The Soundtrack To The Modern Women's Rights MovementPlay
Two years ago, hundreds of thousands of women gathered in cities across the country in support of women's rights as a part of the Women's March.
As at any protest, on the streets and on the stage, the marches were brimming with music. But, historically, the protest songs of the women's rights movement in the U.S. haven't really been centered around demonstrations.
"What we consider to be a protest song isn't always our first thought about what constitutes a protest song," said James Sullivan, author of "Which Side Are You On?: 20th Century American History in 100 Protest Songs. "There's protest music all over if you know where to look for it."
As some people prepare to march again this weekend, we break down the most noteworthy songs of the feminist movement throughout the 20th Century.
James Sullivan, contributor to the Boston Globe and former critic for the San Francisco Chronicle. His new book is "Which Side Are You On?: 20th Century American History in 100 Protest Songs."
Three Of Our Favorites:
1. Tain't Nobody's Bizness If I Do, by Bessie Smith
On how this song, which has also been associated with male musicians like B.B. King and Willie Nelson, is an example of a feminist protest song
Sullivan: "It's sort of an all purpose protest song. Sure, if a guy sings it, he's saying you know 'I'll do things the way I want to do it.' But, it was originally performed... by female singers and the tradition of female blues singers. They were singing songs like this one, that we're very much independent minded."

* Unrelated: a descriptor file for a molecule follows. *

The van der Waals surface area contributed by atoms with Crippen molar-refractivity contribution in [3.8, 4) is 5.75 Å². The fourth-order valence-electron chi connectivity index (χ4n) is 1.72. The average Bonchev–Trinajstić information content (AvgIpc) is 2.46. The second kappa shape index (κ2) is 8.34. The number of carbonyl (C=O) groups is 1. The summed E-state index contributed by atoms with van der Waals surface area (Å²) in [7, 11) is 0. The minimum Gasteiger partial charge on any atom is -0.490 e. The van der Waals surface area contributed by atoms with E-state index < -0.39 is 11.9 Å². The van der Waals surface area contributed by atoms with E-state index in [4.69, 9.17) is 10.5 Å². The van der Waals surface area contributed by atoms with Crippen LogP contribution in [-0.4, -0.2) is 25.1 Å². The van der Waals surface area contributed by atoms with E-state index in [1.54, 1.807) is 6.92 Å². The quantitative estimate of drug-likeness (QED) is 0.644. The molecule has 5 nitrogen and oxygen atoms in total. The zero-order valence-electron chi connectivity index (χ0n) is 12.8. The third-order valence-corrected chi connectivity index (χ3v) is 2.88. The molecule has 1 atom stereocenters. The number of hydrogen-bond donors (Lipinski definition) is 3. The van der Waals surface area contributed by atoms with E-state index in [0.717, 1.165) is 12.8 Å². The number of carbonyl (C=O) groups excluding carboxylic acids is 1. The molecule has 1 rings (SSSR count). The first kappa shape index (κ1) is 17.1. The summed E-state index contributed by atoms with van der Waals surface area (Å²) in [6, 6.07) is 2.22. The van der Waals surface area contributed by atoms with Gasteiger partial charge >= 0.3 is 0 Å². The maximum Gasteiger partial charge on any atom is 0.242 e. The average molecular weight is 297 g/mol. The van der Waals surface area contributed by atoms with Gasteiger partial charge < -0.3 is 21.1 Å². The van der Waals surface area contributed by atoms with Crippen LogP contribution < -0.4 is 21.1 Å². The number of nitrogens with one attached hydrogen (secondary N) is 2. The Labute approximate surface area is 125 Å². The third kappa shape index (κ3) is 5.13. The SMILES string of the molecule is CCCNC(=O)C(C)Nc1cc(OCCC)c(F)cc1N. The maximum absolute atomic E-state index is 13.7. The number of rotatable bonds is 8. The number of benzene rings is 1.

"That's what this song specifically represents that, you know, 'I'll live my life the way I want to and you're not going to tell me otherwise'... Activist Angela Davis wrote a whole book about some of these women [like] Bessie Smith, Ma Rainey, Ida Cox [saying] they were feminists way ahead of their time."
2. You Don't Own Me by Lesley Gore
On how "You Don't Own Me" was a reaction to the music of the 'girl group era'
Sullivan: "I don't think anyone would have, at the time, looked at Lesley Gore and said: 'She's a protest singer.' However, over the next several years as the women's movement became what it did in the 1960s and early 1970s, that song was adopted because it was specifically about the fact that women can make choices for themselves."
"That was right at the height of what was called the 'girl group era,' which was female voices sort of dominating the pop charts and pop radio. Most of those songs were about sort of being subservient to your boyfriend and this song was absolutely a reaction to that."
3. "The Pill," by Loretta Lynn
On the history behind the controversial release of "The Pill"
Sullivan: "The reaction was strong enough that Loretta Lynn [finished] the song in 1972 and her record company didn't actually release it until 1975. They told her nobody is ready for this yet. They finally released it in 1975 and it's a great song. She knew it at the time and, you know, it was frustrating for her that the record company wasn't on board with releasing it."
"[The reception was] pretty much what the record company thought it was going to get. There were a lot of radio programmers not wanting to play it or banning it from their stations because they felt like it was incendiary or subverting the norms in the country world — which is what it was doing."
This interview has been lightly edited for clarity.
This segment aired on January 18, 2019.